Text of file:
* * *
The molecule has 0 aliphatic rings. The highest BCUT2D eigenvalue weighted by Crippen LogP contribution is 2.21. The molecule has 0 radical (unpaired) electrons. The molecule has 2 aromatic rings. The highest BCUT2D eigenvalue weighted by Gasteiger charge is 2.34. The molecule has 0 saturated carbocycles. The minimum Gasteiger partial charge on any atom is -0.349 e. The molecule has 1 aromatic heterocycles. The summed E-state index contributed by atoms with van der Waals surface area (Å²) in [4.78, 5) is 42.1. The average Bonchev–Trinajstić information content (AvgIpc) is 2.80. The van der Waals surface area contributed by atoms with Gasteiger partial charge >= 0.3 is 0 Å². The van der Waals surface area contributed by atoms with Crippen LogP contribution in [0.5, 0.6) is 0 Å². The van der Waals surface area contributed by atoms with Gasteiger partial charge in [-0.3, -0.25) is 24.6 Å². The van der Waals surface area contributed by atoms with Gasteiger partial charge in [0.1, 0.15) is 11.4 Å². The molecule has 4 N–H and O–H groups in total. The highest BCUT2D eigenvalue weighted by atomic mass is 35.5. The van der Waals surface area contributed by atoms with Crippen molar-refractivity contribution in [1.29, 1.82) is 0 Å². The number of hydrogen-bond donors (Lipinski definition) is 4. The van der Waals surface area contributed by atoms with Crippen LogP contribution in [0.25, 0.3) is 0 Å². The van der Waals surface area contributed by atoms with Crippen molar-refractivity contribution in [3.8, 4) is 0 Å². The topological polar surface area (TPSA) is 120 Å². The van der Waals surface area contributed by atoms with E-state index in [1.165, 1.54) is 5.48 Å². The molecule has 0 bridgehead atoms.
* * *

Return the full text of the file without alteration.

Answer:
The molecule has 0 aliphatic rings. The highest BCUT2D eigenvalue weighted by Crippen LogP contribution is 2.21. The molecule has 0 radical (unpaired) electrons. The molecule has 2 aromatic rings. The highest BCUT2D eigenvalue weighted by Gasteiger charge is 2.34. The molecule has 0 saturated carbocycles. The minimum Gasteiger partial charge on any atom is -0.349 e. The molecule has 1 aromatic heterocycles. The summed E-state index contributed by atoms with van der Waals surface area (Å²) in [4.78, 5) is 42.1. The average Bonchev–Trinajstić information content (AvgIpc) is 2.80. The van der Waals surface area contributed by atoms with Gasteiger partial charge >= 0.3 is 0 Å². The van der Waals surface area contributed by atoms with Crippen LogP contribution in [0.5, 0.6) is 0 Å². The van der Waals surface area contributed by atoms with Gasteiger partial charge in [-0.3, -0.25) is 24.6 Å². The van der Waals surface area contributed by atoms with Gasteiger partial charge in [0.1, 0.15) is 11.4 Å². The molecule has 4 N–H and O–H groups in total. The highest BCUT2D eigenvalue weighted by atomic mass is 35.5. The van der Waals surface area contributed by atoms with Crippen molar-refractivity contribution in [1.29, 1.82) is 0 Å². The number of hydrogen-bond donors (Lipinski definition) is 4. The van der Waals surface area contributed by atoms with Crippen LogP contribution in [0.25, 0.3) is 0 Å². The van der Waals surface area contributed by atoms with Crippen molar-refractivity contribution in [3.8, 4) is 0 Å². The topological polar surface area (TPSA) is 120 Å². The van der Waals surface area contributed by atoms with E-state index in [1.165, 1.54) is 5.48 Å². The molecule has 0 bridgehead atoms.